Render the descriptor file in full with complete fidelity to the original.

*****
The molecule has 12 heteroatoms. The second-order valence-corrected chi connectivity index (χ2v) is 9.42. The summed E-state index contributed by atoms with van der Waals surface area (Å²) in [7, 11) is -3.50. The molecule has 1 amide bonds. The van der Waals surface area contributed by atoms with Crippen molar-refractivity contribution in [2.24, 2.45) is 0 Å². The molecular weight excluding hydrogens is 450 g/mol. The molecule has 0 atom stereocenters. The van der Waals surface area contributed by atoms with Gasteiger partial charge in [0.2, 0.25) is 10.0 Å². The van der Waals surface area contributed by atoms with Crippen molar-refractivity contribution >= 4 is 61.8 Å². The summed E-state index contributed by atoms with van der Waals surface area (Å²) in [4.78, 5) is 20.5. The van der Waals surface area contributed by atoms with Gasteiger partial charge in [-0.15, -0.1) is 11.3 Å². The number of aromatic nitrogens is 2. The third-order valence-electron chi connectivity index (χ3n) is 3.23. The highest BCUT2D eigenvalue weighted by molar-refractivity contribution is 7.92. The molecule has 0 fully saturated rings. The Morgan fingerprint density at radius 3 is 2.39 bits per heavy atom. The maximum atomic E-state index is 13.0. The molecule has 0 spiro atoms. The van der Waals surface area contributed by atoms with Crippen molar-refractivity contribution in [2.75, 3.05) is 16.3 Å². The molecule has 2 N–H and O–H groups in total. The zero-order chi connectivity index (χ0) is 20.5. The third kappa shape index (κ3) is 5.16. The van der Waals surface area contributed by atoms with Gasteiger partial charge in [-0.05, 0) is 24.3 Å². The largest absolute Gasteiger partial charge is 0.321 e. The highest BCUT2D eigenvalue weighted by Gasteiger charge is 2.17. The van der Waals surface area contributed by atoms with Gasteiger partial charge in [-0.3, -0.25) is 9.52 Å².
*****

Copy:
The molecule has 12 heteroatoms. The second-order valence-corrected chi connectivity index (χ2v) is 9.42. The summed E-state index contributed by atoms with van der Waals surface area (Å²) in [7, 11) is -3.50. The molecule has 1 amide bonds. The van der Waals surface area contributed by atoms with Crippen molar-refractivity contribution in [2.24, 2.45) is 0 Å². The molecular weight excluding hydrogens is 450 g/mol. The molecule has 0 atom stereocenters. The van der Waals surface area contributed by atoms with Gasteiger partial charge in [0.2, 0.25) is 10.0 Å². The van der Waals surface area contributed by atoms with Crippen molar-refractivity contribution >= 4 is 61.8 Å². The summed E-state index contributed by atoms with van der Waals surface area (Å²) in [4.78, 5) is 20.5. The van der Waals surface area contributed by atoms with Gasteiger partial charge in [-0.15, -0.1) is 11.3 Å². The number of aromatic nitrogens is 2. The third-order valence-electron chi connectivity index (χ3n) is 3.23. The highest BCUT2D eigenvalue weighted by molar-refractivity contribution is 7.92. The molecule has 0 fully saturated rings. The Morgan fingerprint density at radius 3 is 2.39 bits per heavy atom. The maximum atomic E-state index is 13.0. The molecule has 0 spiro atoms. The van der Waals surface area contributed by atoms with Crippen molar-refractivity contribution in [2.75, 3.05) is 16.3 Å². The molecule has 2 N–H and O–H groups in total. The zero-order chi connectivity index (χ0) is 20.5. The third kappa shape index (κ3) is 5.16. The van der Waals surface area contributed by atoms with Gasteiger partial charge in [-0.05, 0) is 24.3 Å². The largest absolute Gasteiger partial charge is 0.321 e. The highest BCUT2D eigenvalue weighted by Gasteiger charge is 2.17. The van der Waals surface area contributed by atoms with Gasteiger partial charge in [-0.3, -0.25) is 9.52 Å².